-- While the public library was evolving elsewhere, a group of Civil War veterans and friends leased the old Academy building. The Storer Post of the Grand Army of the Republic (G.A.R.) planned to create a Memorial Hall there. Almost immediately, the city began to negotiate with the Storer Post about taking over their lease and sharing the building as both a library and an exhibit hall. When the city was slow to renovate the building, the GAR sued the city and won $5,000 to break its lease.

-- After paying off the Storer Post, the city took over the lease on the Academy building. They gutted it, and rebuilt the interior for about $5,500. A glass skylight was added to illuminate the interior. The Portsmouth Public Library occupied the building in 1896. The city purchased it officially in 1906 and stayed on this site for 100 years until the new library building opened on Parrott Ave. in 2006.  There have been only six city librarians in that entire time.



Add Morton, subtract Bulfinch

-- Meanwhile, one doctor after another occupied an office that had been added to the old Morton house next door. By the early 20th century, after many owners and many tenants, the house was purchased by the Benedict family. One of their renters turned the doctor’s office into “Mirriam’s Tea Room” in the 1920s. The house included a dentist’s office in the 1930s.

-- In 1949 the Morton-Benedict House was sold at auction and by 1950 the ivy-covered brick residence was unoccupied. By this time the library next door was severely overcrowded and looking to expand.

-- In 1951 the city purchased the Morton-Benedict House as the library “annex” and a few years later linked it to the Academy building with a one-story brick addition. The architect also created an opaque glass floor in the center of the Academy building that allowed light from the skylight to filter down to the first floor of the library.

-- A sign on the library stated that the old building was designed by the famous architect Charles Bulfinch. But in 1966 a local historian discovered evidence that proved this claim was untrue and that the building was designed by James Nutter of Newington. The story was front-page news. Librarian Dorothy Vaughan continued to insist that Bulfinch might have visited Portsmouth or inspired the design. The documents proving that Nutter designed the building were presented to the city librarian, but later disappeared from the library collection. Luckily, the evidence had been photographed by architectural historian James Garvin, who became curator of Strawbery Banke Museum. When the gold-leafed Bulfinch sign finally came down in the 1980s under city librarian Sherman Pridham, journalist Ray Brighton praised the act as the killing of a “sacred cow” and the end of “one of Portsmouth’s most carefully nurtured delusions.” The missing Nutter documents were discovered in 2007 among the items donated to the NH Historical Society by the late Dorothy Vaughan who died in 2004 just shy of her 100th birthday.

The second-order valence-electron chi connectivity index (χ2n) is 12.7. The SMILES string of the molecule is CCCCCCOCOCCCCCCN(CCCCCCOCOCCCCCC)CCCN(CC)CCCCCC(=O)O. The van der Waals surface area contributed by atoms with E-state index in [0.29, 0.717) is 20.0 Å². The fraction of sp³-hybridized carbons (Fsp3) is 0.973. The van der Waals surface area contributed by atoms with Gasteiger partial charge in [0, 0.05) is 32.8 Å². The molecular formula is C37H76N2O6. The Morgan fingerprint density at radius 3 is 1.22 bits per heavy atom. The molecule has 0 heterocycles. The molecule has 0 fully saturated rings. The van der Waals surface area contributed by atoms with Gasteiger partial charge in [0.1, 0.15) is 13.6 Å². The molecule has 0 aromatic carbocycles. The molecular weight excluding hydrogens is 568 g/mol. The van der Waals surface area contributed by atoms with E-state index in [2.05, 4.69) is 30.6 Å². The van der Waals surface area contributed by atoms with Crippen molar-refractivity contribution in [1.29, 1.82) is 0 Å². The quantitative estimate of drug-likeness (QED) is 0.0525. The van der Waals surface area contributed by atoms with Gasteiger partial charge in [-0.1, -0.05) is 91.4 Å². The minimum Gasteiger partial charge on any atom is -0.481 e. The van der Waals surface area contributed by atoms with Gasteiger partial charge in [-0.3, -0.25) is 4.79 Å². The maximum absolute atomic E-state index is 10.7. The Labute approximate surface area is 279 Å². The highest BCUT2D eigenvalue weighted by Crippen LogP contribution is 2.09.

-- In 1973 plans to expand the library required tearing down the two historic buildings and replacing them with a new modern library. Instead in 1976 a $660,000 renovation doubled the size of the connecting building, added 10,000 square feet, created offices and a children’s room, restored a circular staircase, and opened up the second floor balcony. The short-lived glass floor in the Academy building was removed and the 19th century skylight closed off. The redesign was largely supported by federal funds that required the city to abide by preservation guidelines during any future changes to the two historic buildings.

-- Soon the library was overcrowded again. Local readers will recall the long, sometimes contentious search for a new library site in Portsmouth. Plans to repurpose the 1895 Cottage Hospital near the renovated City Hall fell flat in the mid-1990s. Then, despite a small vocal group of protestors, the city built an expansive new high-tech Portsmouth Public Library near the South Mill Pond.  The historic move to the new location after 100-years opened a world of possibilities for the old buildings.

- At first the City planned to sell the buildings to private developers. The Portsmouth Historical Society was given just three years to put its plan for a cultural visitor center into practice. The Discover Portsmouth Center was born and began an aggressive plan of renovation, opened the space to nonprofit groups, created a free tourist information center, and sponsored a series of successful art and history exhibits. In 2011 the City extended the Portsmouth Historical Society’s lease on the buildings an additional 25 years. The first phase of a proposed $3 million renovation is now underway. Discover Portsmouth will open for its fourth season in May 2012.

Copyright © 2012 by J. Dennis Robinson, all rights reserved. Robinson is the owner and editor of and the author of the newly released book America’s Privateer: Lynx and the War of 1812, available in select local stores and on